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The Poetics of Natural History. New edition with photographs by Rosamond Purcell.

Published by Rutgers University Press, September 2019.


This expanded, full-color edition of The Poetics of Natural History features a preface and art from award-winning artist Rosamond Purcell and invites the reader to be fully immersed in an era when the boundaries between literature, art, and were fluid.


"A learned, leisurely, capacious book, elegantly written and beautifully produced with many ... illustrations.... Those interested in natural history, in natural history writing, or in antebellum American scientific culture will find Poetics of Natural History a first-rate collection in its own right."
— New England Quarterly

Early American naturalists assembled dazzling collections of native flora and fauna, from John Bartram's botanical garden in Philadelphia and the artful display of animals in Charles Willson Peale's museum to P. T. Barnum's American Museum, infamously characterized by Henry James as "halls of humbug." Yet physical collections were only one of the myriad ways that these naturalists captured, catalogued, and commemorated America's rich biodiversity. They also turned to writing and art, from John Edward Holbrook's forays into the fascinating world of herpetology to John James Audubon's masterful portraits of American birds.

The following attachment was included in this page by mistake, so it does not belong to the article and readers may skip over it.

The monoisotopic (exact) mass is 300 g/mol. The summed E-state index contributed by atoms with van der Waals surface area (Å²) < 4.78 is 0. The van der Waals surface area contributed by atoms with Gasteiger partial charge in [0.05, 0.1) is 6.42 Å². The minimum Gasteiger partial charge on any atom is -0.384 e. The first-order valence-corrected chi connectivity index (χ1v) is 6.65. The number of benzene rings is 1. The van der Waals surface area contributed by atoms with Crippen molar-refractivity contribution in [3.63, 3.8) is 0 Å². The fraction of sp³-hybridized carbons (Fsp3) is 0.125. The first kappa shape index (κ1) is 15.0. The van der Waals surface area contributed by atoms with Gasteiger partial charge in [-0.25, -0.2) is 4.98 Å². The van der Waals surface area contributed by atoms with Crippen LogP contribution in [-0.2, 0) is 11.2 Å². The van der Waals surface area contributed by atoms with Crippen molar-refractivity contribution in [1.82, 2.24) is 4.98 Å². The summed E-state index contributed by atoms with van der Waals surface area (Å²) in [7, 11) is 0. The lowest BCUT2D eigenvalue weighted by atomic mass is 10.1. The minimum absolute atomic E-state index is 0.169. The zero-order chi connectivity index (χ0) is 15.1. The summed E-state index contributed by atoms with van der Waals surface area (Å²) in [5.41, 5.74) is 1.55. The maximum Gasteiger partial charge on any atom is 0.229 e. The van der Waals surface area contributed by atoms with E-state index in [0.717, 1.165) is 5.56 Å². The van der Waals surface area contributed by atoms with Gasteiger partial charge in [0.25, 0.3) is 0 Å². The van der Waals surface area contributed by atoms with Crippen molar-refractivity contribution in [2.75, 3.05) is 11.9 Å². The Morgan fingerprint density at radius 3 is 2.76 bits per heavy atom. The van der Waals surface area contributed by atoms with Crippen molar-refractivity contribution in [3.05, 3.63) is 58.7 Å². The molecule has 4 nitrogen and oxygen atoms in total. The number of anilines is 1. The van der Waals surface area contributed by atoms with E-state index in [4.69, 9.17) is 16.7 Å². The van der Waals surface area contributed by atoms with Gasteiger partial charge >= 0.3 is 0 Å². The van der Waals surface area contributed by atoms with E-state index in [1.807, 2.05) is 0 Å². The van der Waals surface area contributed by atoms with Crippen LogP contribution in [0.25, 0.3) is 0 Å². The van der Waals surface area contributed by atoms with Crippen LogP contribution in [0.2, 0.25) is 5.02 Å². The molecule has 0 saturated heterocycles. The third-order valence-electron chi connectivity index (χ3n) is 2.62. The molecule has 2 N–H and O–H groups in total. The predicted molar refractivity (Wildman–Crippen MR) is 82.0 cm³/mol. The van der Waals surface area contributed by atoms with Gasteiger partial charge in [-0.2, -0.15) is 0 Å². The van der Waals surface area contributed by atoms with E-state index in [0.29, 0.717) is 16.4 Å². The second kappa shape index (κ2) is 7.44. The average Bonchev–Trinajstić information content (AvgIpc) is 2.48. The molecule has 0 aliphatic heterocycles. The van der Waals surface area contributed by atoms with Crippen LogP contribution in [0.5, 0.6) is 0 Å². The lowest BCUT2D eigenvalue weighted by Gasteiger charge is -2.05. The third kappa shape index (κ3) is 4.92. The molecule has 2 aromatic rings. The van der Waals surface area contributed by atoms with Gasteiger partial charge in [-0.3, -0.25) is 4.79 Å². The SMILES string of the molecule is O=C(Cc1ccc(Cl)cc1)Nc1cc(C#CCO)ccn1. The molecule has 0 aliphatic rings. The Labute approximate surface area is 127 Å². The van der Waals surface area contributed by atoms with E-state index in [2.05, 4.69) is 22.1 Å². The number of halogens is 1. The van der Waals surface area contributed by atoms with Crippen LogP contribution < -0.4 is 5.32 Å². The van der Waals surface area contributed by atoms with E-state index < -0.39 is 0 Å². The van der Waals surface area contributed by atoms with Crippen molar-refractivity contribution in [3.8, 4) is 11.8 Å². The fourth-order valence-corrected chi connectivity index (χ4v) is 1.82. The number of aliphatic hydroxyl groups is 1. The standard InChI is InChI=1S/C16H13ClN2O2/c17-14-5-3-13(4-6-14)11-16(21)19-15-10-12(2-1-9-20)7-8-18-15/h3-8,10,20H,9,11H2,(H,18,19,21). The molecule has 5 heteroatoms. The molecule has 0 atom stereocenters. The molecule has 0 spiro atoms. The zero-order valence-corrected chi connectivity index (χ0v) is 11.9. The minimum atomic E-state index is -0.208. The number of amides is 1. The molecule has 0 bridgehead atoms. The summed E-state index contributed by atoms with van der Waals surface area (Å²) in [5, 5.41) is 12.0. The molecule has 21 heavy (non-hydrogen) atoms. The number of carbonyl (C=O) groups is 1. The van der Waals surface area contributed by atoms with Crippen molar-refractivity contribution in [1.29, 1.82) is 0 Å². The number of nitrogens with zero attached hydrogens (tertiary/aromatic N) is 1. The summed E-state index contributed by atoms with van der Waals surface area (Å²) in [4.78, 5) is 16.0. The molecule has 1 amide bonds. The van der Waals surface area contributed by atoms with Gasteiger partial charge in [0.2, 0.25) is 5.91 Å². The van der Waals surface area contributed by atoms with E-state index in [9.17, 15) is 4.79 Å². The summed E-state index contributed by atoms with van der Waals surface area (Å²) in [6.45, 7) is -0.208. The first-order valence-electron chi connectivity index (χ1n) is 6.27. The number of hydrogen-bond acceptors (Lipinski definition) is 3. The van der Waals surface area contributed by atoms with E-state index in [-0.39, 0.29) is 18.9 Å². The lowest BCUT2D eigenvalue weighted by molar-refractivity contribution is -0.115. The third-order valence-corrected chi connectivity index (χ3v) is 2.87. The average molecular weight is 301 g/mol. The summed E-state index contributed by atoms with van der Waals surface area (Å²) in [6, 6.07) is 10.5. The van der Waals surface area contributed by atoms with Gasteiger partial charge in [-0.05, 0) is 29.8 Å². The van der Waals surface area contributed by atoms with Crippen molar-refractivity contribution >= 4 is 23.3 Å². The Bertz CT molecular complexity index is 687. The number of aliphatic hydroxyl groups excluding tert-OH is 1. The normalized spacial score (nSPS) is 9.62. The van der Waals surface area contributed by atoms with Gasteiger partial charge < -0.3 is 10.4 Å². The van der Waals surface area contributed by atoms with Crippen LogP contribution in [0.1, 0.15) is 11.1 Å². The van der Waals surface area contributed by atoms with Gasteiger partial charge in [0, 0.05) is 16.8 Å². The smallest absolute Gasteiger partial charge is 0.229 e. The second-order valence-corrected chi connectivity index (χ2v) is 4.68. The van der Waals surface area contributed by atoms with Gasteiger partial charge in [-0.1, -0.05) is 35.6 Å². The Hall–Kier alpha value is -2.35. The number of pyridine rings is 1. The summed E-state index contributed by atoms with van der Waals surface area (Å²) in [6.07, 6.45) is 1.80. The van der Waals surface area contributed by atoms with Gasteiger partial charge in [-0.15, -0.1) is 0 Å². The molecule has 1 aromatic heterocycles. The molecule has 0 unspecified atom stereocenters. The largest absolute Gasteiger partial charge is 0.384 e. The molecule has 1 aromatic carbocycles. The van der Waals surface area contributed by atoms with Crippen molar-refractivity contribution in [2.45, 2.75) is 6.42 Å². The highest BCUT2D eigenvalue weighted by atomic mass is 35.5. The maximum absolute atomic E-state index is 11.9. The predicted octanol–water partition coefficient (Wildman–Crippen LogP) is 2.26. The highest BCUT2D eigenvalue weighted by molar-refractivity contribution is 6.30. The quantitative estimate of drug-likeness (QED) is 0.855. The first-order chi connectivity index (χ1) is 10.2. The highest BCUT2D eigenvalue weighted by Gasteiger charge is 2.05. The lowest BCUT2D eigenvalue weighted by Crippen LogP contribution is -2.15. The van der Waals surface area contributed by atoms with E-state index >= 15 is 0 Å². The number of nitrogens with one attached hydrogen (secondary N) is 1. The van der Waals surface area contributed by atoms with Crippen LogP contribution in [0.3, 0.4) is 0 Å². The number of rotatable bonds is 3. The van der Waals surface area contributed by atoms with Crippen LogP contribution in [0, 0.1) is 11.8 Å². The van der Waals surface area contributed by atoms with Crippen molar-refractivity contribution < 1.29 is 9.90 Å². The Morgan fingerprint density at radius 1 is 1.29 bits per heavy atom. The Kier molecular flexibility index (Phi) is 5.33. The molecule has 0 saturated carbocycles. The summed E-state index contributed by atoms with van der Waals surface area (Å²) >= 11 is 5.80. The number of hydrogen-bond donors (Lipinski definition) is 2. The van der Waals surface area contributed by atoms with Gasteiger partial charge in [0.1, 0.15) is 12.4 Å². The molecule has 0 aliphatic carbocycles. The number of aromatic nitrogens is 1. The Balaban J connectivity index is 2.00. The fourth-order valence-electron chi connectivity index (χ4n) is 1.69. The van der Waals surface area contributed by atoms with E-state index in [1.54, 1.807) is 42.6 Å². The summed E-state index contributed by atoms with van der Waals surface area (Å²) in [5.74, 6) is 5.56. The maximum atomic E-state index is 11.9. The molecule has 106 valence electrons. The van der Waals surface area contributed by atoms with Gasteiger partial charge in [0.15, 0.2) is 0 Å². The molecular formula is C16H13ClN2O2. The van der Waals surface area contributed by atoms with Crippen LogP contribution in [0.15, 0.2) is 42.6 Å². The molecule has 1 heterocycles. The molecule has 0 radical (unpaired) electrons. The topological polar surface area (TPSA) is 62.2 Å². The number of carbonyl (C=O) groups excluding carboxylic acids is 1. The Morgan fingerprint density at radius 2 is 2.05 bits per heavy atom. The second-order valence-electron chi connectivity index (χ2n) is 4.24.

In this groundbreaking, now classic book, Christoph Irmscher argues that early American natural historians developed a distinctly poetic sensibility that allowed them to imagine themselves as part of, and not apart from, their environment. He also demonstrates what happens to such inclusiveness in the hands of Harvard scientist-turned Amazonian explorer Louis Agassiz, whose racist pseudoscience appalled his student William James. 

"For over twenty years The Poetics of Natural History has offered readers insight into the collecting practices of scientists, interested onlookers, and wealthy patrons and donors in the early American period, from around the 1730s to the 1920s, with a variety of threads from different chapters reaching past others through the years. Christoph Irmscher's history described a wide range of scientific endeavors, from botany and plant scientists through spectacular display and entertainment, and ending with the human sciences. .... This is the second edition of a well-known, influential work that sits on the intersection of American history, history of science, nineteenth-century studies, museum history, and colonial science, and has shaped work in these fields and many others in the years since its publication, many that Irmscher acknowledges in a new preface." Read the rest of Megan Baumhammer's review of the second edition in H-Environment here.